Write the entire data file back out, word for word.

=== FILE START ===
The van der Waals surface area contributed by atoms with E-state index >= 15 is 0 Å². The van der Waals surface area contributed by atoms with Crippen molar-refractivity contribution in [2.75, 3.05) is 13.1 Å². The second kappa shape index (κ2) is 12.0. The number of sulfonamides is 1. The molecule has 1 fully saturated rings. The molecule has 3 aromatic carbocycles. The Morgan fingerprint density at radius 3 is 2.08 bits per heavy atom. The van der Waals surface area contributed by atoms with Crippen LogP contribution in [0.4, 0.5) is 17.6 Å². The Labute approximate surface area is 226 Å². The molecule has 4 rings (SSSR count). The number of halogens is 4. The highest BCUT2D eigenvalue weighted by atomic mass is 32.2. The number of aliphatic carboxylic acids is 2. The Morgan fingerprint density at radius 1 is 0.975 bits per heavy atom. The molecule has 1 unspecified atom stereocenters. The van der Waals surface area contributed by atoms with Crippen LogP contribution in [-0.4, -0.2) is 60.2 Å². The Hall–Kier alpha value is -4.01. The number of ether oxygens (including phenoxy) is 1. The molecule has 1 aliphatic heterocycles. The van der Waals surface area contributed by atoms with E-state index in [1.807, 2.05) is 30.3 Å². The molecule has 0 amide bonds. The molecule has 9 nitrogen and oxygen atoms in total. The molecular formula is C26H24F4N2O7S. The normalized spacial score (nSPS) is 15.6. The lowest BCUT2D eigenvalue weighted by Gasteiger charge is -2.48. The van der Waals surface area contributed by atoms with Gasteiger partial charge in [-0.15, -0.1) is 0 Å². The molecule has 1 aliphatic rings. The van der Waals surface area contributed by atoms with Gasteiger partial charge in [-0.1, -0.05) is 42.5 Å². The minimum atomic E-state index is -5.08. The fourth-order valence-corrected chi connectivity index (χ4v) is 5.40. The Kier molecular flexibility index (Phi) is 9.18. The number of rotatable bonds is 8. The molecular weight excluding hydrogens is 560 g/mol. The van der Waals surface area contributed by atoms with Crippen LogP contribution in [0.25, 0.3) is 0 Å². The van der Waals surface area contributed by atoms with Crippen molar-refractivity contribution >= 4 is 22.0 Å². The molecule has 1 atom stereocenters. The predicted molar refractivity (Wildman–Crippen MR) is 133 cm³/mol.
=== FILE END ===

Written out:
The van der Waals surface area contributed by atoms with E-state index >= 15 is 0 Å². The van der Waals surface area contributed by atoms with Crippen molar-refractivity contribution in [2.75, 3.05) is 13.1 Å². The second kappa shape index (κ2) is 12.0. The number of sulfonamides is 1. The molecule has 1 fully saturated rings. The molecule has 3 aromatic carbocycles. The Morgan fingerprint density at radius 3 is 2.08 bits per heavy atom. The van der Waals surface area contributed by atoms with Crippen LogP contribution in [0.4, 0.5) is 17.6 Å². The Labute approximate surface area is 226 Å². The molecule has 4 rings (SSSR count). The number of halogens is 4. The highest BCUT2D eigenvalue weighted by atomic mass is 32.2. The number of aliphatic carboxylic acids is 2. The Morgan fingerprint density at radius 1 is 0.975 bits per heavy atom. The molecule has 1 unspecified atom stereocenters. The van der Waals surface area contributed by atoms with Crippen LogP contribution in [-0.4, -0.2) is 60.2 Å². The Hall–Kier alpha value is -4.01. The number of ether oxygens (including phenoxy) is 1. The molecule has 1 aliphatic heterocycles. The van der Waals surface area contributed by atoms with E-state index in [1.807, 2.05) is 30.3 Å². The molecule has 0 amide bonds. The molecule has 9 nitrogen and oxygen atoms in total. The molecular formula is C26H24F4N2O7S. The normalized spacial score (nSPS) is 15.6. The lowest BCUT2D eigenvalue weighted by Gasteiger charge is -2.48. The van der Waals surface area contributed by atoms with Gasteiger partial charge in [-0.15, -0.1) is 0 Å². The molecule has 1 aliphatic rings. The van der Waals surface area contributed by atoms with Gasteiger partial charge in [-0.1, -0.05) is 42.5 Å². The minimum atomic E-state index is -5.08. The fourth-order valence-corrected chi connectivity index (χ4v) is 5.40. The Kier molecular flexibility index (Phi) is 9.18. The number of rotatable bonds is 8. The molecular weight excluding hydrogens is 560 g/mol. The van der Waals surface area contributed by atoms with Crippen LogP contribution in [0.25, 0.3) is 0 Å². The van der Waals surface area contributed by atoms with Crippen molar-refractivity contribution >= 4 is 22.0 Å². The molecule has 1 atom stereocenters. The predicted molar refractivity (Wildman–Crippen MR) is 133 cm³/mol.